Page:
• Park Street Church
  • Park Street Church
  • Park Street Church

About Us

Trinitarian, International, Congregational, Evangelical Christian Church

Park Street Church is a historic church, on Boston's Freedom Trail. Founded in 1809 by a group of 26 Trinitarians against the rising New England Unitarian tide, it has since remained a bastion for Bible-believing Trinitarians. The Boston Globe has dubbed it the "flagship of Evangelical churches," as one of the senior pastors was instrumental in starting two Evangelical seminaries, World Relief, Christianity Today, and helped to get Billy Graham started on his mid-(20th-)century Intercontinental Crusade.

Park Street has three services: 8:30am, 11am, and 4pm, where the morning services are described as "relaxed Traditional" and the evening service is described as more contemporary. Currently the tagline is "seeking truth in the company of friends." Park Street Church tends to address current issues of faith and practice as well as challenges from the timeless wisdom of Scripture, which is normative for faith and life.

For more history:

Our Services

Casual Traditional
Casual Traditional
Contemporary/Mixed (mostly under 40)

What to Expect

What are services like?
The morning services tend to be more organ and hymns, although occasionally have a capella, new compositions, new hymns e.g., Keith and Kristyn Getty, and praise and worship music. The 8:30am service tends to have the most younger kids. The evening service tends to be be predominantly people under 40. Since there are two levels in the church (sanctuary and balcony), the dynamic is different for each. Services tend to last approximately 1.5 hours. Communion is served to all baptized believers regardless of denomination on the First Sunday of the Month. The central portion of the worship service is the sermon.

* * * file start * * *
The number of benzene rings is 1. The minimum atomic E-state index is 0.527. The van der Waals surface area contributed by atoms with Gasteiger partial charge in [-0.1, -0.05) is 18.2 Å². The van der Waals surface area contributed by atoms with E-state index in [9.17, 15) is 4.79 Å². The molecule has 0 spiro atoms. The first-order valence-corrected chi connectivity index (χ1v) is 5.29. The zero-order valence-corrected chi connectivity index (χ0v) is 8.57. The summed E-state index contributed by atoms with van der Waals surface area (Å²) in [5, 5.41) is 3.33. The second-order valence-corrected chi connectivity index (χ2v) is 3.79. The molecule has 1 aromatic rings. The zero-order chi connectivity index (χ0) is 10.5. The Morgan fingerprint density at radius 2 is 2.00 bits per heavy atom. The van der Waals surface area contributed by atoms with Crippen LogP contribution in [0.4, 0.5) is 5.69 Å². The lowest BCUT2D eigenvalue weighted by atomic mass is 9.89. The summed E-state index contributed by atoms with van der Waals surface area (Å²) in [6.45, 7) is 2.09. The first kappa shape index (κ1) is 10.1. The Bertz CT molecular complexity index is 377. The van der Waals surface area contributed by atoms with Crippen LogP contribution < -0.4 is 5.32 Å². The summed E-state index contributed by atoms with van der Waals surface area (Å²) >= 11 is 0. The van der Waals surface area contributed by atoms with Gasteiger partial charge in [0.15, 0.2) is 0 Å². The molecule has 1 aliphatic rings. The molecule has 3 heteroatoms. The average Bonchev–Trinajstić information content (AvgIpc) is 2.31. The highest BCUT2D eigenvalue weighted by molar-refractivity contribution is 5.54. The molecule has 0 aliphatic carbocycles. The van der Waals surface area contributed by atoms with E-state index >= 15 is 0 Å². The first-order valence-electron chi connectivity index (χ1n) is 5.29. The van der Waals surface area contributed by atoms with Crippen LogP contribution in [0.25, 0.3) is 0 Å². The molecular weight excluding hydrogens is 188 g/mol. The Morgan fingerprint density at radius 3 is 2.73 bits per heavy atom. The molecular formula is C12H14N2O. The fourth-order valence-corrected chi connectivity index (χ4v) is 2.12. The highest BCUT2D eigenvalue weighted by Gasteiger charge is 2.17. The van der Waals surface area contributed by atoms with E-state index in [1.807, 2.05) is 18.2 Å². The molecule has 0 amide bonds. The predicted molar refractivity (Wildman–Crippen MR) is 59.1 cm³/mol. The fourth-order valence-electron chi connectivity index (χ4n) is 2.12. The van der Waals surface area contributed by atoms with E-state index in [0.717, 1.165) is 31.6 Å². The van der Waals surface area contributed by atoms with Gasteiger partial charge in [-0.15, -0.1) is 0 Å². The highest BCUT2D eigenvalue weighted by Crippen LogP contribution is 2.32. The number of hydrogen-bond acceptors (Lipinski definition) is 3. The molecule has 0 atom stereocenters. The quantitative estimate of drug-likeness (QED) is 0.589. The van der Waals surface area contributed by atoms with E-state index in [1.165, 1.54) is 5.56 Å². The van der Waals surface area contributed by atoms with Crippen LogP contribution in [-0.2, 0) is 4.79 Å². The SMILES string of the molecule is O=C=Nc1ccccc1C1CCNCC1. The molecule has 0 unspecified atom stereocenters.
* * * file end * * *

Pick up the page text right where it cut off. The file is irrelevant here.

What is the community like?
As the services tend to be "large for New England," community at Park Street Church is experienced at several other levels: 1) in small groups or Bible studies, 2) at affinity group ministries (i.e., for those who have a lot of similarities, such as being in college, in graduate school, young adults, engaged, newly married, toddlers of various ages, high school, etc.), 3) serving together in formal and informal ministry, 4) in between the morning services at coffee hour, 5) after services over a meal (lunch or dinner)

What if I'm not a Christian?
You are always welcome to visit! At any given Sunday, approximately 16% at any given service self-report as "not a Christian". There are also many venues for discussing and understanding Christianity, including in the format of an informal class, "Christianity Explored." If people have questions, they would be welcome to ask these in this forum. Many elders and pastors and lay leaders are also interested in dialoguing on issues of spirituality and of faith.

What Members Say

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